In recognition of the different physical and socio-economic characteristics across the regions, the European Union introduced the Less Favoured Area (LFA) designation to support farming where production conditions are difficult.
The criteria for LFA designation were first established in European legislation in 1975 (Directive 75/268 EEC and accompanying measures). There are 3 types of LFA's; all in Scotland fall into the category of simple LFA's marked by poor soils and low agricultural income. Scotland's LFA's are defined by:
(i) The presence of poor land of poor productivity, which is difficult to cultivate and with a limited potential which cannot be increased except at excessive cost, and which is mainly suitable for extensive livestock farming.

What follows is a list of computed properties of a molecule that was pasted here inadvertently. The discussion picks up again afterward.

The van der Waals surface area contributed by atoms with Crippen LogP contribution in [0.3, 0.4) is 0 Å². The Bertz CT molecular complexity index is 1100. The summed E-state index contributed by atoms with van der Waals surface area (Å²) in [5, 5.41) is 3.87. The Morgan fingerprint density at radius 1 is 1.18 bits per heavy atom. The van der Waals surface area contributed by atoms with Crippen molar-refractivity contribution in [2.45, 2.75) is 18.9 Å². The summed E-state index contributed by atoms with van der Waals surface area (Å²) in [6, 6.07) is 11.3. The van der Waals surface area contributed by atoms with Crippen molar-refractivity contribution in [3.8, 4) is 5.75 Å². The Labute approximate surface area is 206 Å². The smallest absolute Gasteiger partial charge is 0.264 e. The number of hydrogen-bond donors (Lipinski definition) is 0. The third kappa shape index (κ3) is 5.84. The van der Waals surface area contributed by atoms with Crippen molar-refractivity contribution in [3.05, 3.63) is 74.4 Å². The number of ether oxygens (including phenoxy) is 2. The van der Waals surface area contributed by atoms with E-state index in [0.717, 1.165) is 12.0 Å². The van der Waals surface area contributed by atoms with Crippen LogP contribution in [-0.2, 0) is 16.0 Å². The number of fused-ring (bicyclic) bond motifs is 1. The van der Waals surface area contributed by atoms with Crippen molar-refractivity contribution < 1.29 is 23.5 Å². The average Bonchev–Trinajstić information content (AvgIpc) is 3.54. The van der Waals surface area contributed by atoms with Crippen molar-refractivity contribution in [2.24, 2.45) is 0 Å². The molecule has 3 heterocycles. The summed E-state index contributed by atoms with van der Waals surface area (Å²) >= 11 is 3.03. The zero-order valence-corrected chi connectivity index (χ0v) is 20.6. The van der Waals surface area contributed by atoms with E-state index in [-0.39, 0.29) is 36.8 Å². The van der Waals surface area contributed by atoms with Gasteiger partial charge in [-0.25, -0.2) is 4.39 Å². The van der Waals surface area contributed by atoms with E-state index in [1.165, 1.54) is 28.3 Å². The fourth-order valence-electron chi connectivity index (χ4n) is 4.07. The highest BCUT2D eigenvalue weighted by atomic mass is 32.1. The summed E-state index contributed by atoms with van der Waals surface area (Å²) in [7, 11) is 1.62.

(ii) lower than average production, compared to the main indices of economic performance in agriculture.
(iii) a low or dwindling population predominantly dependent on agricultural activity, the accelerated decline of which could cause rural depopulation